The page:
This activity can help you gain a better understanding of when during the day you will be more focused and productive and therefore when to complete more challenging and important tasks (note: this works hand in hand with your when to-do list and scheduling the right time to complete tasks).
Set Your Work Hours
Structure is key.
Working for yourself is great, and being able to work whenever and wherever you want is even better, but I find that too often a ‘go with the flow kind of day’ leads new entrepreneurs astray.
Implementing a workday routine can enable you to complete better quality work consistently. A routine will also aid your ability to balance work and your personal life, helping to ensure that your business doesn’t begin to overwhelm you.
Give yourself a weekend, have set workday hours and know when it’s time to switch off and take some time for yourself. Don’t let your business or side hustle keep you up late at night working. Lack of structure in your business life can lead to less self-discipline and less productivity, meaning less progress for your business.
According to my productivity curve, I work best when I start at 7am and finish around 3pm, so I make these my ‘work hours’.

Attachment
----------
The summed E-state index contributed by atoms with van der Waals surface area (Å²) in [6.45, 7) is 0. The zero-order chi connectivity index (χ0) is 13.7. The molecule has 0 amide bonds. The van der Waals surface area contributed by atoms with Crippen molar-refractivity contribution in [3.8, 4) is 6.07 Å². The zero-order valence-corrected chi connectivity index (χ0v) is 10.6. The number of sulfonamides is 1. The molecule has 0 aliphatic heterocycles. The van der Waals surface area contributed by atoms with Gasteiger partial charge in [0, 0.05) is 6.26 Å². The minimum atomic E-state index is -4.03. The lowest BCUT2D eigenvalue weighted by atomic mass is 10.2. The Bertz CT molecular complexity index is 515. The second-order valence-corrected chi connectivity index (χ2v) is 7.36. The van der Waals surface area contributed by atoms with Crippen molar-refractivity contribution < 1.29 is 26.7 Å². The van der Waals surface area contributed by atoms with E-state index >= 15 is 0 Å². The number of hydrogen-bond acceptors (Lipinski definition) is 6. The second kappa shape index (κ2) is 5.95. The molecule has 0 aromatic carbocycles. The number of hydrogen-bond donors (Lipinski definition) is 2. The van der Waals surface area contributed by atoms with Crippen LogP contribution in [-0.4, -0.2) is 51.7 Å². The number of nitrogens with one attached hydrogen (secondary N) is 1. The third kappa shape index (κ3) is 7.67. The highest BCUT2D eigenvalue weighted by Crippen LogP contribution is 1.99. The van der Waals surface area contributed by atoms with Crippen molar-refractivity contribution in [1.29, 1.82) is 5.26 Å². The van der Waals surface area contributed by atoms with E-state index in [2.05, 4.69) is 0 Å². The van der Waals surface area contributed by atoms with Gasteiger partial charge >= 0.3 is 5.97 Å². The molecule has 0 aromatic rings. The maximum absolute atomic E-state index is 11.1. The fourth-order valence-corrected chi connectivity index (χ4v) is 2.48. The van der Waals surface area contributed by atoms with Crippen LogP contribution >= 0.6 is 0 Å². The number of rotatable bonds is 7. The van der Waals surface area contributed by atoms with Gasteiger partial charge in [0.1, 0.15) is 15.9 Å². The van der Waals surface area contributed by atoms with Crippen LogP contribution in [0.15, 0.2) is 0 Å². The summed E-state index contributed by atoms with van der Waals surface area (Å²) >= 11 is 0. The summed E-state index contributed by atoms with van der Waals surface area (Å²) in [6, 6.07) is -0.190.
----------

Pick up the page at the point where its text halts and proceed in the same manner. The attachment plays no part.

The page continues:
You need to treat your home like an office, create and maintain working boundaries for yourself that acknowledge your ability, style of work and allow you to perform at your best without the burnout.
Exercise and Procrasticise If Necessary
Starting your day with some form of exercise is the best way to get your blood flowing and kick starts your cognitive function.
If your someone who tends to work late due to a midday lull in productivity and work ethic, physical activity in the morning can help to shift your energy levels so that you don’t plateau early in the day and end up having to work later.
Regardless of whether I’ve exercised in the morning or not, I find that there are unavoidable moments in the day when I loose focus in my work – it happens to all of us. When this happens, I find procrasticising is an effective way to reinvigorate myself mentally and increase my productivity. Rather than scrolling through Facebook or engaging in other mindless activities when your having trouble staying on task, step outside and move your body. Go for a light walk, maybe just a block or two, or hit the gym if that’s your thing. I guarantee you’ll come back to your work feeling more focused and energised to complete the remainder of your work.
Keep an eye out for next month’s blog post where we’ll continue the productivity discussion with a further five ways to boost your productivity and keep your career on track.
Alice is currently studying writing at University and is intrigued by all things entrepreneurial. Each month she will be providing you all a personalised blog dedicated to the struggles we all face as we figure out who we are and our place in the world. Alice is a beautiful writer who is in the same shoes as you right now and wants to share her journey as she figures out where her passions lie and the journey to finding her dream life.